Why Study Classical Languages?
When you study Greek, Hebrew, and Latin, you will develop an awareness and appreciation of the languages and cultures of the ancient world through encounters with original texts. And you'll discover in these texts our shared cultural heritage and recurring questions of human existence.
Whether you pursue graduate education, teaching, research, or ministry, a strong foundation in classical languages can launch you into a variety of exciting educational and vocational directions. Knowing Greek, Hebrew, and Latin will prepare you for careers in history, medicine, law, archaeology, theology, ministry, linguistics, international relations, and so many more.
Did you know? Classical languages majors routinely have among the highest scores on GREs and LSATs of students in any majors.
Why Study Greek, Hebrew, and Latin at Wheaton College?
As a Classical Languages major at Wheaton College, you will study with faculty whose expertise covers the broad range of texts, histories, and legacies of the ancient world. Classical Languages faculty are dedicated to fostering inclusive classrooms in which students can thrive regardless of previous language learning experiences. And as dedicated followers of Christ, our faculty show how knowing the language and culture of ancient Greece, Israel, and Rome can enhance your understanding of Scripture and deepen your faith.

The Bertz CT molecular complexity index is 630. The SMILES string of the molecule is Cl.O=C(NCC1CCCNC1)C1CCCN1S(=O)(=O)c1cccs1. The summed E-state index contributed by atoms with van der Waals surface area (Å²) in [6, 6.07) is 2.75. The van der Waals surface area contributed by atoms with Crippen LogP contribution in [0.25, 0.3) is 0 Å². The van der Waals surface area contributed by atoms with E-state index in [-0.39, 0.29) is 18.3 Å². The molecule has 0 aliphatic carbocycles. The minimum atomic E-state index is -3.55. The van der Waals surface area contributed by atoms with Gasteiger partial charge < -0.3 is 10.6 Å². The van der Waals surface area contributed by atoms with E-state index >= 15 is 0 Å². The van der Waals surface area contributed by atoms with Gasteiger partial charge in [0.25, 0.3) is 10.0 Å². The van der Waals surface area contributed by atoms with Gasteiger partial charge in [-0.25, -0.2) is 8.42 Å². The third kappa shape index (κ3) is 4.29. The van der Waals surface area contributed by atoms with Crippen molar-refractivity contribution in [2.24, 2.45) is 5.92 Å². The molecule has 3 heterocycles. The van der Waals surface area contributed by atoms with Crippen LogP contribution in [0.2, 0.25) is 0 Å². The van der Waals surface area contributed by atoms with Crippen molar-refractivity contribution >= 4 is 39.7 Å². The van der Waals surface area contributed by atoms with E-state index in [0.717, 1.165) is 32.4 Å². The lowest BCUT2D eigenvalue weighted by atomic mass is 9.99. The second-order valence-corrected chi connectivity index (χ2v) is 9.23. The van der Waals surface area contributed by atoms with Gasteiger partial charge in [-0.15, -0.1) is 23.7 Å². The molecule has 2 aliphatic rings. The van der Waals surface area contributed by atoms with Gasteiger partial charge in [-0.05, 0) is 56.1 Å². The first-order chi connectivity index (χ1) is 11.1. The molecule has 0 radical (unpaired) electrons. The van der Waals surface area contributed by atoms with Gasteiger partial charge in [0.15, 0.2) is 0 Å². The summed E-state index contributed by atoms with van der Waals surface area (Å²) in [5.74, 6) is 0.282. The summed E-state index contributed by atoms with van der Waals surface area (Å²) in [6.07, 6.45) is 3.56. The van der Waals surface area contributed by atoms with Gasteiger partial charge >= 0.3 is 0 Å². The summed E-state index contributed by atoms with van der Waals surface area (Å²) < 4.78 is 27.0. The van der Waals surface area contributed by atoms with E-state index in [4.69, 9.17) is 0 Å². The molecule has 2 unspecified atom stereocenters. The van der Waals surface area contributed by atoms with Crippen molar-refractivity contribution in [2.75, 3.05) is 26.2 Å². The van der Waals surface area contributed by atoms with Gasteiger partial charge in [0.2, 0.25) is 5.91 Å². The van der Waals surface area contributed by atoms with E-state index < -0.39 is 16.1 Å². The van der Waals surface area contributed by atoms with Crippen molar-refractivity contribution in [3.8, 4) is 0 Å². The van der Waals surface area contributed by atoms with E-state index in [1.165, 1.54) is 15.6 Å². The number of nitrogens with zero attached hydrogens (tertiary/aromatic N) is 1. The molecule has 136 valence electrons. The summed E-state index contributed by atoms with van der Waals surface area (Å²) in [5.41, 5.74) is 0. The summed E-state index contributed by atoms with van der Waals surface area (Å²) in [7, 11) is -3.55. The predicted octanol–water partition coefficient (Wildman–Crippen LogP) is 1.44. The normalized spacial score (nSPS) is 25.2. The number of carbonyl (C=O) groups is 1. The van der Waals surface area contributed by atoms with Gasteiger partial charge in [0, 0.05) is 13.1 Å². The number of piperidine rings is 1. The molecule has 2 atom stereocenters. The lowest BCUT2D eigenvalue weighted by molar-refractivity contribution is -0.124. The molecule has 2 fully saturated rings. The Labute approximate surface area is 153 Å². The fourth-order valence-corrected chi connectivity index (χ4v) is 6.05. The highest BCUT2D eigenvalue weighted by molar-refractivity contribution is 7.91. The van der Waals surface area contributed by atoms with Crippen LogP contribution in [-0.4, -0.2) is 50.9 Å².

Our introductory language courses are designed to get as many students as possible as far as possible, and to have fun on the way. With the achievement of intermediate competency, the student can look forward annually to advanced original language reading coursework in Hebrew (texts drawn from biblical and extra-biblical sources, including pre-exilic Hebrew inscriptions, Ben Sira, the Dead Sea Scrolls, and the Mishnah), Greek (classical texts such as Homer and Koiné readings drawn from Judaism, Christianity, and the larger Greco-Roman world), and Latin (texts from both Roman and early Christian authors).